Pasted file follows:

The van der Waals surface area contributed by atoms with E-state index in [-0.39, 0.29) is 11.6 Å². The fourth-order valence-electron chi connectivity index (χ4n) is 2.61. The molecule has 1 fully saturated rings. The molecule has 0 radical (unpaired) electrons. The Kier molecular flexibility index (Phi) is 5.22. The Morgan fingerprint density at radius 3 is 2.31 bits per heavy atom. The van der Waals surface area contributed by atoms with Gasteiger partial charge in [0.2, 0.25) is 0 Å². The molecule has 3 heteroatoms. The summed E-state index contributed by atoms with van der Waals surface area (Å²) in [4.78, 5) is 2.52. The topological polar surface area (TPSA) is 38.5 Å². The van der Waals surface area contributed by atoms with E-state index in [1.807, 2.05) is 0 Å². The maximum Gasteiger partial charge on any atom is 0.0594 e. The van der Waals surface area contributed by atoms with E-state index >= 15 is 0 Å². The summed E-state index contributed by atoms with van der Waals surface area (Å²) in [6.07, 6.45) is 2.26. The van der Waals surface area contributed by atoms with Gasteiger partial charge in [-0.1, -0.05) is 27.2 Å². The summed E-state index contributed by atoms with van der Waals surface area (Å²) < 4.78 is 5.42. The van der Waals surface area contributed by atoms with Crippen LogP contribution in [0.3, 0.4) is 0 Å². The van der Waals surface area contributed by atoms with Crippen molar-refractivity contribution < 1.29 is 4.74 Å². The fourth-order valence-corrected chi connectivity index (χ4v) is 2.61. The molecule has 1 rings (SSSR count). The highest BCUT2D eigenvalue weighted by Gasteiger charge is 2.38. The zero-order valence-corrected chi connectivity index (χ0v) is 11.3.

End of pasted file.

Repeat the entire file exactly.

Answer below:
The van der Waals surface area contributed by atoms with E-state index in [-0.39, 0.29) is 11.6 Å². The fourth-order valence-electron chi connectivity index (χ4n) is 2.61. The molecule has 1 fully saturated rings. The molecule has 0 radical (unpaired) electrons. The Kier molecular flexibility index (Phi) is 5.22. The Morgan fingerprint density at radius 3 is 2.31 bits per heavy atom. The van der Waals surface area contributed by atoms with Gasteiger partial charge in [0.2, 0.25) is 0 Å². The molecule has 3 heteroatoms. The summed E-state index contributed by atoms with van der Waals surface area (Å²) in [4.78, 5) is 2.52. The topological polar surface area (TPSA) is 38.5 Å². The van der Waals surface area contributed by atoms with E-state index in [1.807, 2.05) is 0 Å². The maximum Gasteiger partial charge on any atom is 0.0594 e. The van der Waals surface area contributed by atoms with E-state index >= 15 is 0 Å². The summed E-state index contributed by atoms with van der Waals surface area (Å²) in [6.07, 6.45) is 2.26. The van der Waals surface area contributed by atoms with Gasteiger partial charge in [-0.1, -0.05) is 27.2 Å². The summed E-state index contributed by atoms with van der Waals surface area (Å²) < 4.78 is 5.42. The van der Waals surface area contributed by atoms with Crippen LogP contribution in [0.3, 0.4) is 0 Å². The van der Waals surface area contributed by atoms with Crippen molar-refractivity contribution < 1.29 is 4.74 Å². The fourth-order valence-corrected chi connectivity index (χ4v) is 2.61. The molecule has 1 rings (SSSR count). The highest BCUT2D eigenvalue weighted by Gasteiger charge is 2.38. The zero-order valence-corrected chi connectivity index (χ0v) is 11.3.